At the height of his mastery, the director delivers the brutal and splendid story of a medieval news item, which resonates more than ever in the present by encapsulating all the violence in the world.
Without having seen The Last Duel, we said to ourselves, in the penultimate issue of Première, that Ridley Scott could be one of the last classic filmmakers. Now that we have seen The Last Duel, we can say so without being too wrong. Yes, Ridley Scott is indeed a classic filmmaker, and The Last Duel is a classic movie. In the sense that the filmmaker, like his film, adheres to a tradition, and that this adhesion could be synonymous with excellence. The Last Duel adheres to the tradition of cinema as a total art, where the spectacular and the reflection can – and must – exist together. Okay, that’s enough for the theory: The Last Duel, classic movie, is a fucking great movie. The film is inspired by a true story (or rather by the account made of it by the academic Eric Jager in a book “ready-to-adapt”), that of the last judicial duel, framed by the law, having had place in France; it was in December 1386, and the knight Jean de Carrouges facing to death a squire, Jacques Le Gris, the former accusing the latter of having raped his wife Marguerite. If Jean wins, Jacques is guilty, and if Jacques wins, Marguerite will be burned alive. It is the “judgment of God”. It will obviously be necessary to wait until the very end of the film to attend this “last duel”, while the film adopts a structure in three chapters each espousing the point of view of one of the three protagonists of the affair. And this is where the film gets exciting.
The Last Duel: how Matt Damon, Ben Affleck and Nicole Holofcener shared the script
This process is not a simple gimmick imitating the Rashomon of Kurosawa, to relativize the truth by changing points of view. We begin with the story of Jean – perfectly embodied by an aged and wounded Matt Damon – an honorable warrior, shady, penniless, and overwhelmed by the intrigues of courtiers, who makes an interested marriage to extend his domain and save the honor of his family. But after the story of Jacques, and finally that of Marguerite, this beautiful image deconstructs itself, decomposes before our eyes. Jean appears as a man as violent as Jacques. Knights like John are here war professionals, who fight not for abstract notions like freedom or honor but for money and survival. The few battle scenes, of incredible brutality plunge us into mud and blood, emphasizing movements and maneuvers as worthy of Braveheart (limbs cut ad nauseam) than Game Of Thrones (treacherous blows and very dirty stratagems): this image where Damon impales an enemy on the hilt of his sword shows that we are not at the court of King Arthur, in an idealized Middle Ages. There is nothing wrong with the overpowering technique of the film (another classic trait) and the cinematic power of the re-enactment of France at the end of the 14th century, but The Last Duel thus opens another path for Scott than that of his passionate Robin Hood and Exodus: Gods and Kings, with its crooks who become heroes and prophets to found the law.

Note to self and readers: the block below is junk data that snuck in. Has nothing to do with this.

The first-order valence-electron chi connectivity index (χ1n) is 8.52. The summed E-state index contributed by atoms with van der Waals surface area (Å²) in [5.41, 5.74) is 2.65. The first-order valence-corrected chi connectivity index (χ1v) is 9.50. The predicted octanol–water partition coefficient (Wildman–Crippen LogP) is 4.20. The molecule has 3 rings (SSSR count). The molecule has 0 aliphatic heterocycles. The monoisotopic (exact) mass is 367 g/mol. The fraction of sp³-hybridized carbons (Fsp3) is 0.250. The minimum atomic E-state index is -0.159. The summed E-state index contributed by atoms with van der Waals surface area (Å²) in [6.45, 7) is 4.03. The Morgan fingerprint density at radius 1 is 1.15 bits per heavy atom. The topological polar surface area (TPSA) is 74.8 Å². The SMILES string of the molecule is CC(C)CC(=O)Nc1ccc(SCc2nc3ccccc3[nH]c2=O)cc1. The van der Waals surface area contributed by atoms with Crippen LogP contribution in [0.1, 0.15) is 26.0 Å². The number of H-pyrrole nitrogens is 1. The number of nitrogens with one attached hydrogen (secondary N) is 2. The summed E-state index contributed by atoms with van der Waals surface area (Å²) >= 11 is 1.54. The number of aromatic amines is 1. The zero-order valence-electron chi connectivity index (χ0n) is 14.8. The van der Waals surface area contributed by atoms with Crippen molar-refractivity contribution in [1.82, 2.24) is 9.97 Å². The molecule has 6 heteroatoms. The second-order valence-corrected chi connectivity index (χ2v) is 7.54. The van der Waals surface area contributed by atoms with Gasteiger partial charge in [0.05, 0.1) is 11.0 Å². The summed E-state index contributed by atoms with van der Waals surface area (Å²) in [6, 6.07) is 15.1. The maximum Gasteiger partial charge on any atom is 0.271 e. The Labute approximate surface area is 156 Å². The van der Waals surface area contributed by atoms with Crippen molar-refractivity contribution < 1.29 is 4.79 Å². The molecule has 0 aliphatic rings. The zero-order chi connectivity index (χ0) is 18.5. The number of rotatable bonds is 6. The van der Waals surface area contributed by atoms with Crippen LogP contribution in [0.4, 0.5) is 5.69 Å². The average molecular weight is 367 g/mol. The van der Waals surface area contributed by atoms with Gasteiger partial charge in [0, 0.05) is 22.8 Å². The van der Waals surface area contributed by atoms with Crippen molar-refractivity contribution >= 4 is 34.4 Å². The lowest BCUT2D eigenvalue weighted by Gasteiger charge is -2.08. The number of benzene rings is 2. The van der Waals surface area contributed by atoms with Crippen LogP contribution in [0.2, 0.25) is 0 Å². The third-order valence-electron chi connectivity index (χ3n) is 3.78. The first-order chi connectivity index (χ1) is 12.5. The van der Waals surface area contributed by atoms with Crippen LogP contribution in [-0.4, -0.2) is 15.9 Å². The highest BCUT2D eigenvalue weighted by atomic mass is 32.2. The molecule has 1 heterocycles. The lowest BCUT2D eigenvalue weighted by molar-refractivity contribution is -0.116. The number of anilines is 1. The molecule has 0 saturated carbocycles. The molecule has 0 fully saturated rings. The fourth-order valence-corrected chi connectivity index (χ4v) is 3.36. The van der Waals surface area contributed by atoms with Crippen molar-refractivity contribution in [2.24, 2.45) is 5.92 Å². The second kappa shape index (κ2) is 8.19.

The Last Duel: It’s Matt Damon Vs. Adam Driver in the opening scene!
No, the time is no longer for heroism, for the great bellicose speeches of Gladiator, Where Kingdom of Heaven, those great romantic films of which The Last Duel would be the exact reflection -normal, since the romantic and the classic are opposed. Put them in the same movie, and they fight to the death. “There is only money, or no money”, writes Don Winslow in The Power of the Dog, his fabulous novel about cartels that Scott almost adapted, “there is only power, or the absence of power”. “Only the power of men counts”, says Marguerite’s mother-in-law in a terrifying scene where she admits to having been raped too and affirms that we have to deal with it, that things are like this and that nothing can be changed. The Last Duel Even though it is classic, it is a film in the present, in which the final explosion of violence exorcises nothing, heals nothing, does not even rejoice. Only the power of men remains. And a definitely huge film, which seems to contain all the violence in the world.